What to look for

Naturally sourced preservatives like vitamin E and rosemary: Using natural antioxidants, your dog food can stay fresh for up to six months without the use of any nasty chemicals. These antioxidants may also provide anti-inflammatory benefits for your pets.

What to avoid

BHA & BHT: This is a known carcinogen that’s infused with fats and oils to preserve your pet’s food. It can cause kidney and liver problems.

TBHQ: Known to cause pre-cancerous stomach tumors in animals, tertiary butylhydroquinone is a fat stabilizer that you can also find in varnishes and explosives. Try not to expose your pets to this because of its cancer-causing characteristics.

Sodium Metabisulphite: Banned from use in humans foods since 1963, this preservative is used in our pet foods as a stabilizer and flavor enhancer. It can cause blood clotting issues in pets.

Non-meat

Beware of the simple grains, often described as thickening agents or emulsifiers. Suspects include corn, corn syrup, wheat and soy. While many pets like dogs have evolved over time their digestive systems have not, making complex grains hard to digest.

Gluten has been in the headlines for years with many of us swearing off of it, or unable to consume it, the same principle is quickly getting accepted in the pet community.

What to look for

Whole grain or grain-free: Look for ingredients like whole oats or whole wheat as they are nutrient-dense, unprocessed and much easier on your pets digestive system.

Healthy fats: Foods with Omega-6 and Omega-3’s are excellent ingredients for your pet’s food that provide anti-inflammatory and joint health.

What to avoid

Foods with corn and corn syrup: Corn and corn syrup have a high glycemic index, aren’t very digestible and are known to be an allergen for some pets. Overall they’re unnecessary fillers that provide little nutritional value.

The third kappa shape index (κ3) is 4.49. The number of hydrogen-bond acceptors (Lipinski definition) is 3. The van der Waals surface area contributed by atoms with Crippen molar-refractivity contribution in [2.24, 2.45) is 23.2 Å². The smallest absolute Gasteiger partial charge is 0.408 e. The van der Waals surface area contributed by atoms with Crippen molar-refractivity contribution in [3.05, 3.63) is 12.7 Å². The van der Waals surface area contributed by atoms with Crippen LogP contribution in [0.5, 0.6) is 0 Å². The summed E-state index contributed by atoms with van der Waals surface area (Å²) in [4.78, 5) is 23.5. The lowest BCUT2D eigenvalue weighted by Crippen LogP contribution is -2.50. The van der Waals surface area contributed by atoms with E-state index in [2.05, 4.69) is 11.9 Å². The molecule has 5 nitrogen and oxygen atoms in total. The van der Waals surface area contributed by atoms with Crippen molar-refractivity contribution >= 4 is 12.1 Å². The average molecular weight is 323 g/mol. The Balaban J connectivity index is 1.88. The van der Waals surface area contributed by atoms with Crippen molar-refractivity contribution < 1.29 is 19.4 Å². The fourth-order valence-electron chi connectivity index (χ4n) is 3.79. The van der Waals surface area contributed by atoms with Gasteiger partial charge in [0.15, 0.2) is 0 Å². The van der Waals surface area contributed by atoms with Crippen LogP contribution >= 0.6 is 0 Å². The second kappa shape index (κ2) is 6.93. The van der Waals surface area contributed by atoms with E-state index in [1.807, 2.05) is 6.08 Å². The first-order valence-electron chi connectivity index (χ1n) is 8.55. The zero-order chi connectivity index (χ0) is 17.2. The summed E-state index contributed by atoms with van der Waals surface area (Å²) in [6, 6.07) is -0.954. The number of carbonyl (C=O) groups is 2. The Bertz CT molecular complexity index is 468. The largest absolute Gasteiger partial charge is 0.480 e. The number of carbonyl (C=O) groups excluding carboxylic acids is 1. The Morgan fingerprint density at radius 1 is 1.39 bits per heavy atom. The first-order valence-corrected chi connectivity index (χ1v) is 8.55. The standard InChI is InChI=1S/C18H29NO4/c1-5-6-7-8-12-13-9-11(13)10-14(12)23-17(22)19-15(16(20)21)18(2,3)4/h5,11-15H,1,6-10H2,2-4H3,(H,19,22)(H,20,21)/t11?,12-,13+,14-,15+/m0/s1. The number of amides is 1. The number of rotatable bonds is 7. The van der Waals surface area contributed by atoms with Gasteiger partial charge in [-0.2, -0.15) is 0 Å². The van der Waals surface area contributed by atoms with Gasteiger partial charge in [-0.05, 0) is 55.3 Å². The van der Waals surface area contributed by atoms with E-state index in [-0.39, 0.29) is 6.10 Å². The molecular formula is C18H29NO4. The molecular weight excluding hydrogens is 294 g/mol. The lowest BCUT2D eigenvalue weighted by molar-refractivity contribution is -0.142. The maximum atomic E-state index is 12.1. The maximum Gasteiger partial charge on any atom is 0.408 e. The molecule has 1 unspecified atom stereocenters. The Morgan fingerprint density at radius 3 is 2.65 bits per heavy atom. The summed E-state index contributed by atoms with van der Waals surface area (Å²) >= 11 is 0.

Simple grains and gluten: Allergens for pets, causing itchiness, hot spots and baldness have been identified with the use of grain. Another argument against grain is that it’s an unnatural source of food for pets as they historically haven’t eaten grain.

Soy, vegetable oil and pea protein: These are all considered vegetable-based protein sources, but typically aren’t very nutritious for pets as they have a reduced bioavailability, making them less digestible.

Make Play Time Green

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With the impact of plastics on ourselves and the environment being more present than ever, what our pets play with and are exposed to on a daily basis must also be considered.

What to look for

Products made from recycled materials: Are an excellent way to stay green while also keeping your pet healthy. Look for recycled plastics rubbers and textiles next time you are toy shopping.

Toys labeled organic or biodegradable: These toys are typically made from sustainable, safe materials for your pet.

What to avoid

PVC and BPA: Are cheap materials used to make your pet’s toys. Unfortunately, their entire product lifecycle is harmful to humans, pets and the environment.